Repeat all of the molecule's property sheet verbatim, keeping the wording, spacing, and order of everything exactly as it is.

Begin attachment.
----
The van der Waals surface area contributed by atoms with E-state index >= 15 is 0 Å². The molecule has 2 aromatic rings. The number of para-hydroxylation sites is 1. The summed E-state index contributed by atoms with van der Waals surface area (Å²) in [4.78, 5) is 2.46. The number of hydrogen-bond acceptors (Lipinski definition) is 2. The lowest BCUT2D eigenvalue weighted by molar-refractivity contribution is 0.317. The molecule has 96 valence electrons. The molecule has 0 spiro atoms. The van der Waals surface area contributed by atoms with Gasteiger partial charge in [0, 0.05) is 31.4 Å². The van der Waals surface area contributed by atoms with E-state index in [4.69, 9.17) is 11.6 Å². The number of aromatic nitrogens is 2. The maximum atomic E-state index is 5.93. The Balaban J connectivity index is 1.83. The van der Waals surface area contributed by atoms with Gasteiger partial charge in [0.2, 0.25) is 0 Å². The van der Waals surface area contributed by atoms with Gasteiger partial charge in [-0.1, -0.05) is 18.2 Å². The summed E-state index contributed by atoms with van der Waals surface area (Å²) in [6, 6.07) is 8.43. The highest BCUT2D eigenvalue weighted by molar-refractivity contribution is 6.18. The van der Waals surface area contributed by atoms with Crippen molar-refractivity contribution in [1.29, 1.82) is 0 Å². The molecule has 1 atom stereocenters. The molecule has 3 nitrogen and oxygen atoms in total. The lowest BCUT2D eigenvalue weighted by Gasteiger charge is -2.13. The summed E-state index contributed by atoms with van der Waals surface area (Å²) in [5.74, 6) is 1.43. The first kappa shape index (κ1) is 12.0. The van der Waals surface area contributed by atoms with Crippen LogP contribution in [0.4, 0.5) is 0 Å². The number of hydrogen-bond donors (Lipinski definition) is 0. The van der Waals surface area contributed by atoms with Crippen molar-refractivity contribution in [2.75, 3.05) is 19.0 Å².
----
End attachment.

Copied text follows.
The van der Waals surface area contributed by atoms with E-state index >= 15 is 0 Å². The molecule has 2 aromatic rings. The number of para-hydroxylation sites is 1. The summed E-state index contributed by atoms with van der Waals surface area (Å²) in [4.78, 5) is 2.46. The number of hydrogen-bond acceptors (Lipinski definition) is 2. The lowest BCUT2D eigenvalue weighted by molar-refractivity contribution is 0.317. The molecule has 96 valence electrons. The molecule has 0 spiro atoms. The van der Waals surface area contributed by atoms with Gasteiger partial charge in [0, 0.05) is 31.4 Å². The van der Waals surface area contributed by atoms with E-state index in [4.69, 9.17) is 11.6 Å². The number of aromatic nitrogens is 2. The maximum atomic E-state index is 5.93. The Balaban J connectivity index is 1.83. The van der Waals surface area contributed by atoms with Gasteiger partial charge in [0.2, 0.25) is 0 Å². The van der Waals surface area contributed by atoms with Gasteiger partial charge in [-0.1, -0.05) is 18.2 Å². The summed E-state index contributed by atoms with van der Waals surface area (Å²) in [6, 6.07) is 8.43. The highest BCUT2D eigenvalue weighted by molar-refractivity contribution is 6.18. The van der Waals surface area contributed by atoms with Crippen molar-refractivity contribution in [1.29, 1.82) is 0 Å². The molecule has 1 atom stereocenters. The molecule has 3 nitrogen and oxygen atoms in total. The lowest BCUT2D eigenvalue weighted by Gasteiger charge is -2.13. The summed E-state index contributed by atoms with van der Waals surface area (Å²) in [5.74, 6) is 1.43. The first kappa shape index (κ1) is 12.0. The van der Waals surface area contributed by atoms with Crippen LogP contribution in [0.4, 0.5) is 0 Å². The number of hydrogen-bond donors (Lipinski definition) is 0. The van der Waals surface area contributed by atoms with Crippen molar-refractivity contribution in [2.75, 3.05) is 19.0 Å².